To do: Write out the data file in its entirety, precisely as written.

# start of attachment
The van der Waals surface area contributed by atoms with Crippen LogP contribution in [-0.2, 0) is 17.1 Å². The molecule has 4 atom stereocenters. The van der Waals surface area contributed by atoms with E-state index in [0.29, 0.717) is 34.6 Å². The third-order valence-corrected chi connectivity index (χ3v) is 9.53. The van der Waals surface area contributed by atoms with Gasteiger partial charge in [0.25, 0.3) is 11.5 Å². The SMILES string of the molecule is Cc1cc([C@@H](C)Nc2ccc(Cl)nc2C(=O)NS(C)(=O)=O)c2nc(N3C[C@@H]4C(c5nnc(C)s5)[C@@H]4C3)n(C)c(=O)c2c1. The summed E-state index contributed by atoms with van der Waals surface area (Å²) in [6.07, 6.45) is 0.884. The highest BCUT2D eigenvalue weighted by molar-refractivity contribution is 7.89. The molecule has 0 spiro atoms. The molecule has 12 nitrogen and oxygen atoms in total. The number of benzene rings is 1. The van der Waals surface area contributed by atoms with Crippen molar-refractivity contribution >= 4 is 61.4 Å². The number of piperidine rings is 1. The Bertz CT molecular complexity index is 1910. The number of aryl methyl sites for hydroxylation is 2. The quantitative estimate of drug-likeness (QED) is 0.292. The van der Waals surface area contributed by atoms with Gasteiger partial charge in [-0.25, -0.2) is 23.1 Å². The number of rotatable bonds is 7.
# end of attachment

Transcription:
The van der Waals surface area contributed by atoms with Crippen LogP contribution in [-0.2, 0) is 17.1 Å². The molecule has 4 atom stereocenters. The van der Waals surface area contributed by atoms with E-state index in [0.29, 0.717) is 34.6 Å². The third-order valence-corrected chi connectivity index (χ3v) is 9.53. The van der Waals surface area contributed by atoms with Gasteiger partial charge in [0.25, 0.3) is 11.5 Å². The SMILES string of the molecule is Cc1cc([C@@H](C)Nc2ccc(Cl)nc2C(=O)NS(C)(=O)=O)c2nc(N3C[C@@H]4C(c5nnc(C)s5)[C@@H]4C3)n(C)c(=O)c2c1. The summed E-state index contributed by atoms with van der Waals surface area (Å²) in [6.07, 6.45) is 0.884. The highest BCUT2D eigenvalue weighted by molar-refractivity contribution is 7.89. The molecule has 0 spiro atoms. The molecule has 12 nitrogen and oxygen atoms in total. The number of benzene rings is 1. The van der Waals surface area contributed by atoms with Crippen molar-refractivity contribution >= 4 is 61.4 Å². The number of piperidine rings is 1. The Bertz CT molecular complexity index is 1910. The number of aryl methyl sites for hydroxylation is 2. The quantitative estimate of drug-likeness (QED) is 0.292. The van der Waals surface area contributed by atoms with Gasteiger partial charge in [-0.25, -0.2) is 23.1 Å². The number of rotatable bonds is 7.